10 Tips to Dehydrate Your Food

Imagine being able to enjoy seasonal foods free from additives and preservatives all year round, cut down on packaging, save storage space in your kitchen, and have nutritious snacks available at the drop of a hat? These can all be achieved easily by using one of the oldest and healthiest forms of preserving food: dehydration.  

The process involves removing water from food, therefore preventing mold and bacteria from growing, and making foods less likely to spoil. If you’re worried about dehydration affecting the nutritional value of your food, don’t! It only affects the food minimally, especially when you dehydrate foods yourself and ensure there are no added chemicals or preservatives. 

One of the many benefits of dehydrating is that it locks in the flavor of whichever foods you use. Foods become richer and darker in color, more fragrant, and sweeter in taste.
 
When using food dehydration as a cooking tool, you can be as creative as you like and benefit from in-season fruits and vegetables, herbs, nuts, and meats, buying them in bulk and dehydrating quantities for later usage.

The three main methods of dehydrating food are sun drying, oven drying and electric dehydrating. 

Sun drying is a good method to use for foods such as tomatoes and herbs, although you do need three consecutive sunny days to allow the process to work. The best time to dehydrate by sun is in Summer.

Oven drying is another way to dehydrate foods if you don’t own an electric dehydrator. This works well for finely sliced vegetable chips and activated nuts. An oven temperature of under 90 degrees Celsius (about 195 degrees Fahrenheit) is best. Leave the oven door open slightly during the process to circulate air throughout the oven to help bring moisture out of the food. 

Electric dehydrating is another means of preserving food. A popular dehydrating product on the market currently is the energy efficient electric dehydrator, which works on extremely low temperatures to enable food to maintain its nutritive value.

Why not try these 10 healthy tips next time you are planning on dehydrating food to improve the process?

1. Start with fresh, high-quality food and buy in bulk to save time and money. 

2. Always check food for spoilage or bruising and if damaged don’t purchase.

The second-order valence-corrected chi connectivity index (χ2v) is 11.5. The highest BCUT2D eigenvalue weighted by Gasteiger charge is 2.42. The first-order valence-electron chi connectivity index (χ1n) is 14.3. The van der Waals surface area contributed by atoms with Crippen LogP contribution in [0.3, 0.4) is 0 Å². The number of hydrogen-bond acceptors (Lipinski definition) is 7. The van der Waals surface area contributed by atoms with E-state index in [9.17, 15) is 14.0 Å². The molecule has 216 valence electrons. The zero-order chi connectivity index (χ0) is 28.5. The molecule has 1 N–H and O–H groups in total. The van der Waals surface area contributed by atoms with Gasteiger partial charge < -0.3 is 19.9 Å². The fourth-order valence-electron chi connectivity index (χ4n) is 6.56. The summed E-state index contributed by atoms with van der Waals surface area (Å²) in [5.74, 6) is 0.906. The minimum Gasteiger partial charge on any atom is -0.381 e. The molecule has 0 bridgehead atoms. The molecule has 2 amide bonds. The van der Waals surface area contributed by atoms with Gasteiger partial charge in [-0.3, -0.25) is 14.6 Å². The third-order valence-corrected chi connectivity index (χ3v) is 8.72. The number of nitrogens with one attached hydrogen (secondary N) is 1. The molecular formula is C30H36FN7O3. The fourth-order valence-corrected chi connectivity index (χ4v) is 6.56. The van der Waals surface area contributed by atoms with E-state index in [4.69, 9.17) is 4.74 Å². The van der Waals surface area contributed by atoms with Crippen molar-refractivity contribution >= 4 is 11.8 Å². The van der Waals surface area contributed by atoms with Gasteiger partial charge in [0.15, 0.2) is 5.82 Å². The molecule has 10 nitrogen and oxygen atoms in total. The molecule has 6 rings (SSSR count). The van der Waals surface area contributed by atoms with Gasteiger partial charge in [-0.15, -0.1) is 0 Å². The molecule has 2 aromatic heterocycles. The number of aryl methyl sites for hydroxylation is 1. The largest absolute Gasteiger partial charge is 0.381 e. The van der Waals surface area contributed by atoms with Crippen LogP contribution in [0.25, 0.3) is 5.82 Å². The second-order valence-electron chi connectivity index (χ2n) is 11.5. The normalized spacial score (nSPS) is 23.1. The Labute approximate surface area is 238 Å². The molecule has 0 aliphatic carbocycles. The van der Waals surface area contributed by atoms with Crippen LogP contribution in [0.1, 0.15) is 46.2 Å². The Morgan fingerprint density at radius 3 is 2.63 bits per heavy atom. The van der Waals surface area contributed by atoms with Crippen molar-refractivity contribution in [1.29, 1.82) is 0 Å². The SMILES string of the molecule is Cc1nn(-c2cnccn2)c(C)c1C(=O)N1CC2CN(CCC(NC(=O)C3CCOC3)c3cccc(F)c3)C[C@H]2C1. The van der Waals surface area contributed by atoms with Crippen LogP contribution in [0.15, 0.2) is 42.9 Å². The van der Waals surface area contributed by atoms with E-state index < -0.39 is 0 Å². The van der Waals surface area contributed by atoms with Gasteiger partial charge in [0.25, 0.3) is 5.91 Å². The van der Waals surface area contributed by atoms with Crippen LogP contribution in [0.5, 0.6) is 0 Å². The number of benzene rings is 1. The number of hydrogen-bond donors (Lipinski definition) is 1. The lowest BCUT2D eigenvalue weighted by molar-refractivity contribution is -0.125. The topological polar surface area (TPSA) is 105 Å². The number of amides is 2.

3. Remember to slice food uniformly and thinly for even dehydration as smaller foods take less dehydrating time. 

4. It’s a good idea to space food evenly apart on food trays for steady dehydrating. 

5. Blanching certain vegetables before placing in the dehydrator can help fight bacteria, preserve color and maintain flavors. 

6. Remember that you can marinate, salt, spice or sweeten with Stevia any foods before you dehydrating them to increase flavor even further. 

7. For oven drying don’t keep temperatures too low or too high, a good temperature is 50-60 degrees Celsius. If the temperature of the oven is too low it could result in the growth of bacteria on the food and too high temperatures result in the food being over cooked. 

8. Turning food and rotating trays whilst the food is drying is a great way to ensure that food is evenly dehydrated. 

9. Food will be ready when it has no pockets of moisture and feels leathery to touch Vegetables should be crispy and meat should be tough. Nuts should also be crispy. 

10. Cool dehydrated food before storing and store in airtight containers or plastic freezer bags to keep moisture out as dried food will attract moisture from the air.  For best results, store containers in a cool, dark, dry place. 

Now that you have the tools and tips for food dehydrating, get ready to enjoy the benefits of delicious healthy food, herbs and snacks all year round.

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About the Author
Lee Holmes is the founder of Supercharged Food, an altruistic website to help people expand their range of healthy food choices and plan ahead to create and maintain a satisfying, wholesome and nourishing diet. Lee is currently a writer for Miranda Kerr’s Kora Organics Blog koraorganics.com, and a columnist with Wellbeing Magazine where her column “Quick Kitchen” appears in each issue. Her recipe book Supercharged Food is out now through Murdoch Books ($34.99).
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